Aggregation by proxy, part 1

(I was tempted to call this Integration by Parts, but I think the other calculus fans reading Planet Mozilla would raise a pitchfork or two.)

In my last blog entry, I talked briefly about an idea I had:

Aggregation by proxy, though, means you could daisy-chain several JS objects in front of the original DOM node, in terms of method and property priorities. If you need to replace a binding, you swap out one object in the daisy-chain. No __defineSetter__ mess, though pulling it off will require a bit of custom JavaScript code. I’d love to see someone else write it up for me – I see it as a trivial extension of the forwarding proxy examples.

Okay, it’s not that trivial. But I do believe it’s doable. If you exclude the DOM node and just daisy-chain a bunch of JavaScript objects, you get something like this. (Note this will only work in recent FF4 beta builds.)

Tom Van Cutsem saw my sample this way in an e-mail he sent back:

If that’s the case, I think your code here actually demonstrates two nice use cases of proxies:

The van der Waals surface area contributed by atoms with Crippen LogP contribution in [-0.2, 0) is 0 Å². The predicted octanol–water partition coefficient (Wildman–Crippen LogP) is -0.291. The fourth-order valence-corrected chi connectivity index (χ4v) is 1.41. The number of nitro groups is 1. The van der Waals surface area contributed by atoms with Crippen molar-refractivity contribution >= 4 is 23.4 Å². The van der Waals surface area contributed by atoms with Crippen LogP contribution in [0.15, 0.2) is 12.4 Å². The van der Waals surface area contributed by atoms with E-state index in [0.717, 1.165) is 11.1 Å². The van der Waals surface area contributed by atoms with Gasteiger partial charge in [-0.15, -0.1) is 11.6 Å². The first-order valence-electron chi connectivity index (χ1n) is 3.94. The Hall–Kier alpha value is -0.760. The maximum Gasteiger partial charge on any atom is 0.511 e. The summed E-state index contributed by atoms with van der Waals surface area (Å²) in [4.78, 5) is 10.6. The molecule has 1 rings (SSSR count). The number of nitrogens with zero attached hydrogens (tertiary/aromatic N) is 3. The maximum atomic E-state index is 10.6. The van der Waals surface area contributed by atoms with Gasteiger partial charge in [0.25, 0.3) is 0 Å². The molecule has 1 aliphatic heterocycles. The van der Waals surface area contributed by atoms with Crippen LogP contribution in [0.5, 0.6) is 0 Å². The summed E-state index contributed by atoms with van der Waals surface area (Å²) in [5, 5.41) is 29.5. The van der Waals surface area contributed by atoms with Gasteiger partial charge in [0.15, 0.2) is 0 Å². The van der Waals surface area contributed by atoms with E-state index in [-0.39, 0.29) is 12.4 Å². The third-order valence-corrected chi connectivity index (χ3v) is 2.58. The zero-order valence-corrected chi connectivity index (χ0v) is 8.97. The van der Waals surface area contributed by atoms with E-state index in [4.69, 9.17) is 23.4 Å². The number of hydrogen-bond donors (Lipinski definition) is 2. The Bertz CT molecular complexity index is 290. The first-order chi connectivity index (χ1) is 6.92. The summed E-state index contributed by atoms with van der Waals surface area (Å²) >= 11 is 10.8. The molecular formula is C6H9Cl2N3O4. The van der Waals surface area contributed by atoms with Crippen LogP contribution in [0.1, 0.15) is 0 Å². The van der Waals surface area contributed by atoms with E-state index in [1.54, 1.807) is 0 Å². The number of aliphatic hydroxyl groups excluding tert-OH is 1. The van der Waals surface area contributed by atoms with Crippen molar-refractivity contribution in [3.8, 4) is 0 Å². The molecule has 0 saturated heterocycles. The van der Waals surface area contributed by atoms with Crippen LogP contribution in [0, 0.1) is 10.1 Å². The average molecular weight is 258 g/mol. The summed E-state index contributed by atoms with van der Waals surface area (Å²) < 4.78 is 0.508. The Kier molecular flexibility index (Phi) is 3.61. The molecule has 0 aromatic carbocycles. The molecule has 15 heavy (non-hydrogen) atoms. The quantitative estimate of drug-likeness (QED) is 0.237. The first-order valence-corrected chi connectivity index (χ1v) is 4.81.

1. it shows aggregation of object properties.
  2. it shows how you can create a “side-effect-free” proxy for an object (or a graph of objects), which provides the illusion of side-effects (adding/deleting properties) to the proxy client without affecting the wrapped object.

I can imagine proxies that support only 1) or 2) to be useful in their own right. It may even make sense to separate out the functionality into two proxies and then chain them together so that we have:
client -> side-effect-free-proxy -> aggregate-proxy -> target

The version I’m posting here has Tom’s annotations in the source code.

There’s room for improvement. This code will work only with pure JavaScript objects, and can violate rules for setters. I’m thinking this design only takes me part of the way there. I imagine aggregation by proxy as meaning “I can combine implementations of two different IDL interfaces into a single callable object”. That means fun with QueryInterface, for starters. I also need to work on a SingletonHandler (hint: I’ve already prototyped that too), so that document.getElementById(“test”) returns me the same object every time.

I’d love to work on this with fellow Mozilla contributors, to build a complete aggregation by proxy script for the DOM. Anyone interested?